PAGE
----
Journal reference: ArchPediatrAdolescMed. 2010;164(2):1-6

Written by Margarita Bauza-Wagerson

Margarita Bauza-Wagerson | University of Michigan
Further information:
http://www.umich.edu

Further reports about: BMI End User Development Human vaccine body fat body mass health services

More articles from Health and Medicine:

nachricht Hot cars can hit deadly temperatures in as little as one hour
24.05.2018 | Arizona State University

nachricht 3D images of cancer cells in the body: Medical physicists from Halle present new method
16.05.2018 | Martin-Luther-Universität Halle-Wittenberg

All articles from Health and Medicine >>>

The most recent press releases about innovation >>>

Die letzten 5 Focus-News des innovations-reports im Überblick:

Im Focus: Molecular switch will facilitate the development of pioneering electro-optical devices

A research team led by physicists at the Technical University of Munich (TUM) has developed molecular nanoswitches that can be toggled between two structurally different states using an applied voltage. They can serve as the basis for a pioneering class of devices that could replace silicon-based components with organic molecules.

The development of new electronic technologies drives the incessant reduction of functional component sizes. In the context of an international collaborative...

Im Focus: LZH showcases laser material processing of tomorrow at the LASYS 2018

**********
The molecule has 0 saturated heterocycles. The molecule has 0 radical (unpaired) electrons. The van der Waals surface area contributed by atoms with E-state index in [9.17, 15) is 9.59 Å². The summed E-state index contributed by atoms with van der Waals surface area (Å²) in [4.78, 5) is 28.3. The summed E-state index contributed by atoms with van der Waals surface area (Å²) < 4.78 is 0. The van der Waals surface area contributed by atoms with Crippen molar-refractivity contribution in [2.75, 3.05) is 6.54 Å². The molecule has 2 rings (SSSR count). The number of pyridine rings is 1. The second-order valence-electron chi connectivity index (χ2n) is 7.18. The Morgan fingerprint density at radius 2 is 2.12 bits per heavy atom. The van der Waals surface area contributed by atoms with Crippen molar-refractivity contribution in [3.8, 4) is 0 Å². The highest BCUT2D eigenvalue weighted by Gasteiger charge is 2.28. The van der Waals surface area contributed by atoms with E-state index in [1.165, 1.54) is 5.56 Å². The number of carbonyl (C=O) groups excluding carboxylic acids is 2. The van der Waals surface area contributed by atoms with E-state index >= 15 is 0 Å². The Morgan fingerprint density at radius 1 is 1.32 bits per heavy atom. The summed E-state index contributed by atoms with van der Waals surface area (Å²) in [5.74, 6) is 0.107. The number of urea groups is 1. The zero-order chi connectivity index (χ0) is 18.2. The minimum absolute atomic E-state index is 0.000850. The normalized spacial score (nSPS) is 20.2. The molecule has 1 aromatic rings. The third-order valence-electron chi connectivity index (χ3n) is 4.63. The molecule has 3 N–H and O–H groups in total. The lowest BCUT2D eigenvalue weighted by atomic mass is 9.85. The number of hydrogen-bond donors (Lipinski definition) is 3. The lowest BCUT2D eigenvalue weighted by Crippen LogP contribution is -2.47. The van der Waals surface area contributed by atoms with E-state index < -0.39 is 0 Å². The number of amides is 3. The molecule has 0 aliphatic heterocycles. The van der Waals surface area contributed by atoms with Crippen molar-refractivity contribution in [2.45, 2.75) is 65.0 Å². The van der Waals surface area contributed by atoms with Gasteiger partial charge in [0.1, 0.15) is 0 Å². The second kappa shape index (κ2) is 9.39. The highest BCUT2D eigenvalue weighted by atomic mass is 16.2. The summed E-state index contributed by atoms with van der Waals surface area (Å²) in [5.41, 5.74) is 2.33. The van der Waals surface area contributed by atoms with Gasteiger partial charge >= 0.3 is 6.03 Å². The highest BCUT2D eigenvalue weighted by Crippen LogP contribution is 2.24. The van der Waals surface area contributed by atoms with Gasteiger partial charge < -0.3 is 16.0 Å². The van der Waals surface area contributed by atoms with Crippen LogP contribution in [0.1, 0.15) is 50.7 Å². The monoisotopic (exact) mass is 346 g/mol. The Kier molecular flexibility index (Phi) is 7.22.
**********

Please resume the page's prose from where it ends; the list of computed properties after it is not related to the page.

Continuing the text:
At the LASYS 2018, from June 5th to 7th, the Laser Zentrum Hannover e.V. (LZH) will be showcasing processes for the laser material processing of tomorrow in hall 4 at stand 4E75. With blown bomb shells the LZH will present first results of a research project on civil security.

At this year's LASYS, the LZH will exhibit light-based processes such as cutting, welding, ablation and structuring as well as additive manufacturing for...

Im Focus: Self-illuminating pixels for a new display generation

There are videos on the internet that can make one marvel at technology. For example, a smartphone is casually bent around the arm or a thin-film display is rolled in all directions and with almost every diameter. From the user's point of view, this looks fantastic. From a professional point of view, however, the question arises: Is that already possible?

At Display Week 2018, scientists from the Fraunhofer Institute for Applied Polymer Research IAP will be demonstrating today’s technological possibilities and...

Im Focus: Explanation for puzzling quantum oscillations has been found

So-called quantum many-body scars allow quantum systems to stay out of equilibrium much longer, explaining experiment | Study published in Nature Physics

Recently, researchers from Harvard and MIT succeeded in trapping a record 53 atoms and individually controlling their quantum state, realizing what is called a...

Im Focus: Dozens of binaries from Milky Way's globular clusters could be detectable by LISA

Next-generation gravitational wave detector in space will complement LIGO on Earth

The historic first detection of gravitational waves from colliding black holes far outside our galaxy opened a new window to understanding the universe. A...

All Focus news of the innovation-report >>>

Anzeige

Anzeige

VideoLinks
Industry & Economy
Event News

Save the date: Forum European Neuroscience – 07-11 July 2018 in Berlin, Germany

02.05.2018 | Event News

Invitation to the upcoming "Current Topics in Bioinformatics: Big Data in Genomics and Medicine"

13.04.2018 | Event News

Unique scope of UV LED technologies and applications presented in Berlin: ICULTA-2018

12.04.2018 | Event News

 
Latest News

When corals eat plastics

24.05.2018 | Ecology, The Environment and Conservation

Surgery involving ultrasound energy found to treat high blood pressure

24.05.2018 | Medical Engineering

First chip-scale broadband optical system that can sense molecules in the mid-IR

24.05.2018 | Physics and Astronomy

VideoLinks
Science & Research
Overview of more VideoLinks >>>